Central to being a part of the hook-up culture, is a much-evolved ability to adapt to new and strange situations. What is required is a mind that is open to the idea that progress is necessitated by drastic change in mindset.
A person can live a whole life building up an idea of what their perfect mate will be like. Dating with a view to marriage in the hookup culture requires an ability to let go of the idea of ‘Mr. Right’ in order to allow oneself to believe in the prospect of eventually being able to turn ‘Mr. Right-Now’ into something more significant. With the aid of months of real-world research, I have found that the only way to be part of the hook-up culture or to understand it is to grasp the concept of ‘compromise’.
At the heart of any compromise is an analytical mind. In an effort to reconcile ‘what is’ with ‘what is expected,’ the brain attempts to reach a point where change occurs but does not irreparably colour ‘what is’ with ‘what is expected’ for a situation to be resolved. When a belief that has always existed is allowed to be altered once, it opens the mind to the possibility of changes to all embedded core beliefs. One compromise leads to another and another and another, ad infinitum.
Conscious and Unconscious Compromising
It’s as simple as always having had a declared resolution to never date a person that drinks. Then you meet a person who drinks but not excessive, and they don’t become a different person once they’re intoxicated. Your mind then comes to believe that drinking is not the deal breaker you once believed it to be. Once you accept this trait in one person, that emotional barrier is broken and that becomes a trait that is acceptable to you in a mate. Your mental list of the things a mate should be is forever altered. Your standards have been successfully lowered, consciously or not.
You can believe, all your life that all relationships lead to marriage. As with all ideals, there often comes a time when they must be compromised as, in this case, you end up settling for Mr. or Ms ‘Sufficient’. Say you meet a person who is obviously not a prospect in a permanent way, but you date them anyway. Say that relationship ends and you meet another person who doesn’t fit your list but again, has a trait that you have managed to normalise as being a new part of your list. Before you quite know what you’re about, you find you have been in six relationships in six months. One compromise of who you are; with one person; opens the floodgates to a hundred more until all you are is someone who is giving up the things they need for a relationship that is essentially not even a relationship. A mature mind understands that compromise is advisable in small doses but how much compromise is too much?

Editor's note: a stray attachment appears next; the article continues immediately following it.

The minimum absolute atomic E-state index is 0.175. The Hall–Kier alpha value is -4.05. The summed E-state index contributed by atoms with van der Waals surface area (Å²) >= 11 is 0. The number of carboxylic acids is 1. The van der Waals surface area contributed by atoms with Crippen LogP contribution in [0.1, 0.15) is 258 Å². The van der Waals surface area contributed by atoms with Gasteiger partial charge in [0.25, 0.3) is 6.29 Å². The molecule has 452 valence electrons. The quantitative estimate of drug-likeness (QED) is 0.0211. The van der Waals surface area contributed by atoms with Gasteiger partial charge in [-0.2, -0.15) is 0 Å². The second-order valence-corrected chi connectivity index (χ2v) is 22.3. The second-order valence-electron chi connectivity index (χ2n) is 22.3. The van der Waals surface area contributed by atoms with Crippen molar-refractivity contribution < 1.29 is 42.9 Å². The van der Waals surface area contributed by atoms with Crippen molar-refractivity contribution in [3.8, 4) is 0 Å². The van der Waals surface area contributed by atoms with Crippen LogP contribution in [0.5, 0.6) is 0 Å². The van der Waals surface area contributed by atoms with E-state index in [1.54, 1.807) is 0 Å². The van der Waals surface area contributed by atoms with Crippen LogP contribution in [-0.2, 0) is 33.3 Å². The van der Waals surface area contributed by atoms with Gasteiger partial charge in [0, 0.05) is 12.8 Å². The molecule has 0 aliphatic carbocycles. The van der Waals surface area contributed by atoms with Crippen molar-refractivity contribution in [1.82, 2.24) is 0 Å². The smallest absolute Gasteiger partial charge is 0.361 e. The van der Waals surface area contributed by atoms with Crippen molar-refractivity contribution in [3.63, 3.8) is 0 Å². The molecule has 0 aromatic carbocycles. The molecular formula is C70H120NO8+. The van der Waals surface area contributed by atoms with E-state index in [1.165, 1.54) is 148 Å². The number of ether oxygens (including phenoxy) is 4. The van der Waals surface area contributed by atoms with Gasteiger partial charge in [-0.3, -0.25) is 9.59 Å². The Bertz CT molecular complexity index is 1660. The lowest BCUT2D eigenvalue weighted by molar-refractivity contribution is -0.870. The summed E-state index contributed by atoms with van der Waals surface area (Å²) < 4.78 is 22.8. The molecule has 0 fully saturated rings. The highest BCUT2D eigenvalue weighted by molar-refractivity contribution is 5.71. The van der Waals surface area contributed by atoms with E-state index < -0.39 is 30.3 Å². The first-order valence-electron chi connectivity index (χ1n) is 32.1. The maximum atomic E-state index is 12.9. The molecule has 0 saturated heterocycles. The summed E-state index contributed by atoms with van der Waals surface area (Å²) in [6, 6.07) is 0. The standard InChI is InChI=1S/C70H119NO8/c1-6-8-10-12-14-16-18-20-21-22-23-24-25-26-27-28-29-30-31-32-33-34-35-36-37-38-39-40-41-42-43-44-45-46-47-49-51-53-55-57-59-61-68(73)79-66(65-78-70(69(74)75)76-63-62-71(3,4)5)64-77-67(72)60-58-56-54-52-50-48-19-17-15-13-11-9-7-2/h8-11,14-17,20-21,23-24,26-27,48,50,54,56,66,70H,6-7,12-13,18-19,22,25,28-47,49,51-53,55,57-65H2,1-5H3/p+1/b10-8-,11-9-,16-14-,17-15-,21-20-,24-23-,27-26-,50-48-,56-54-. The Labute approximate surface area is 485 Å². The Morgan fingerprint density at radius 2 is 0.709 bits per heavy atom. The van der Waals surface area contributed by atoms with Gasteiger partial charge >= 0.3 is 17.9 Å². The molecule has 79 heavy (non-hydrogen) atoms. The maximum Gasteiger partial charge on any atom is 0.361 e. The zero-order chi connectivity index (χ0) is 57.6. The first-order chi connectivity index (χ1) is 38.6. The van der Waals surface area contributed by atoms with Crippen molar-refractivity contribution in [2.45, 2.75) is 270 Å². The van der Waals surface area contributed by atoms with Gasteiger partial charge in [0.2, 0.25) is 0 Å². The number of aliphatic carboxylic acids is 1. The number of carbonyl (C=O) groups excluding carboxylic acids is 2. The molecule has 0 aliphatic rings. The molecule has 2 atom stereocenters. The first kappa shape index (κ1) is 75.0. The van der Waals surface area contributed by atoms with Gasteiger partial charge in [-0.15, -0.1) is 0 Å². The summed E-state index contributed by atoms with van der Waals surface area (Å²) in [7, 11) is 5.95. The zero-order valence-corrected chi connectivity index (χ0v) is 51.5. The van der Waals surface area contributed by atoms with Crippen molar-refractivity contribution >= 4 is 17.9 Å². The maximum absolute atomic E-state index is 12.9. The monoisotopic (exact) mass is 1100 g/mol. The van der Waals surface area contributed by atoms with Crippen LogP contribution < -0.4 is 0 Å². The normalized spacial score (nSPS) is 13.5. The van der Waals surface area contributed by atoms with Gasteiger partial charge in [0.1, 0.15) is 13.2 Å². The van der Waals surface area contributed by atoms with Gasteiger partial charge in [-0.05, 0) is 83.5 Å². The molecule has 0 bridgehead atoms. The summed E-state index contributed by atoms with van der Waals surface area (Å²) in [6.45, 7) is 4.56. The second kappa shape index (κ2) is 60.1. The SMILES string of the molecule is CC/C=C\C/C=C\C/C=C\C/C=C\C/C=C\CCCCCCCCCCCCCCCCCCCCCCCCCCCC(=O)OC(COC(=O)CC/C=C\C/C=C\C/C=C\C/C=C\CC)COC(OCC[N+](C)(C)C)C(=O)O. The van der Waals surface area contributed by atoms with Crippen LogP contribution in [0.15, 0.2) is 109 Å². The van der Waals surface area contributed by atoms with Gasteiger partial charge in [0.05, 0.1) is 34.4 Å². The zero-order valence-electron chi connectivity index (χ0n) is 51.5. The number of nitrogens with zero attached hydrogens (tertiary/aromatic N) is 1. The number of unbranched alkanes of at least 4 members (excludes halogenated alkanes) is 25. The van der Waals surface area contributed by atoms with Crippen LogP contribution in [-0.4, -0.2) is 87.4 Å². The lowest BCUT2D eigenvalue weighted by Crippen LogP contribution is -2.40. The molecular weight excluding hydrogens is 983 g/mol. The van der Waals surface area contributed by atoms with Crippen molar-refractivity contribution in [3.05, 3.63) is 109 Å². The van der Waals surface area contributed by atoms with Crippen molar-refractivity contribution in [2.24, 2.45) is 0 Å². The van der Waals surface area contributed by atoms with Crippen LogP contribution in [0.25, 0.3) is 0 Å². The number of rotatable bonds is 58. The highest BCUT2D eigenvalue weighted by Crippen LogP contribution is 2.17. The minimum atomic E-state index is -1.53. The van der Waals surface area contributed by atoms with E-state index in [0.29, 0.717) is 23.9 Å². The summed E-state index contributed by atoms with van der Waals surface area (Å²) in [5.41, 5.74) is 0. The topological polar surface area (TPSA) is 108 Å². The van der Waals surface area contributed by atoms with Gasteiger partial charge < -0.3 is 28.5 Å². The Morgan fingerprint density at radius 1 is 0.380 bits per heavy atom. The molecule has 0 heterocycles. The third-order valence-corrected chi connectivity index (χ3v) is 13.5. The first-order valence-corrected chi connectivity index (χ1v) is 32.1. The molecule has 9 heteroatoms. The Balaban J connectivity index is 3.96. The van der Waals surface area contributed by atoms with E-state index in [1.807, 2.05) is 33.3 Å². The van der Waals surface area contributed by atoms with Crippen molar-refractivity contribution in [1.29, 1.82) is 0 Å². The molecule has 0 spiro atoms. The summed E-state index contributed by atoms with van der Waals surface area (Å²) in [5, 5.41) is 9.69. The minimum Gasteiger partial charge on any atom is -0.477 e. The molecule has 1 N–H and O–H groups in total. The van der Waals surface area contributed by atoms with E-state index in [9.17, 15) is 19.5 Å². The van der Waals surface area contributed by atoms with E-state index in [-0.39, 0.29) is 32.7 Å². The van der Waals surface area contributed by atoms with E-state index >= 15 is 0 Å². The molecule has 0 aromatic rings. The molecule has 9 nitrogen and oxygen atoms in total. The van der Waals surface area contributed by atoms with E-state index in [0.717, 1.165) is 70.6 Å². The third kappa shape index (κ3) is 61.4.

You can believe that a person that abuses you or others, verbally or physically or even emotionally, is someone who would never share the same air as you. Sadly, this is not the side of a person that is always presented at first sight. You meet the charming person who listens to you and makes you laugh; you exist in a sort of bubble where you don’t see the small signs that your partner is not, at their core, a good person. The con is so long and structured in such a way that when that person abuses you, you find a way of rationalising it to yourself and eventually to others. This is the horrid part of too much compromise – you lose parts of who you are in a bid to be found worthy in the other person’s eyes.
When you start diluting your core relationship-belief-system, it starts to alter you as a part of a myriad of interpersonal relationship dynamics. You find that you are okay to be with an unemployed person who doesn’t even want a job and is content to be another mouth you have to feed because somewhere along the line they persuaded you to compromise your list ‘this one time ‘. Then you find you are ok with shouting matches with your partner where, before, you always wanted a partner that communicates their feelings in a clear and non confrontational manner; you have compromised your core definition of happiness and that colours what true love looks like in your eyes. This is the history of statements like ‘ he only beats me because he loves me.’ This is the change that often leads to grief.
Similarly, grief doesn’t fit into any of the boxes that the mind uses to process information, events and watershed emotional moments. It manifests much in the same way that compromise does. One is not a declaration of an intention to remain in mourning forever and the other should not be used to excuse bad behaviour in individuals that you are linked with romantically in an effort to appear more agreeable.
If this sounds like you, the solution is simple.
Fundamental belief systems are by their very nature, unchangeable. Your belief system is what keeps you focused on your life goals. The only way to reconcile who you are with who you need to be with is through a clear and internalised process of soul-searching. Your list is not an impossible one,that only a fictional Prince Charming can fulfil- you are entitled to want the things you want without having to justify them to anyone who is not a value adding contributor to your life. You can believe that a person that does not hold the same spiritual beliefs as you can love you and that your relationship will work in the long term but this is only the case when one of you is willing to give up a lifetime of dedicated devotion to a certain way of being. This is the long con at play that needs to be resisted.
As women, we need to insist on our right to remember the things we know we need to be actualised and to swiftly disregard anything or anyone that makes us feel (even a little bit) like we are difficult to love.
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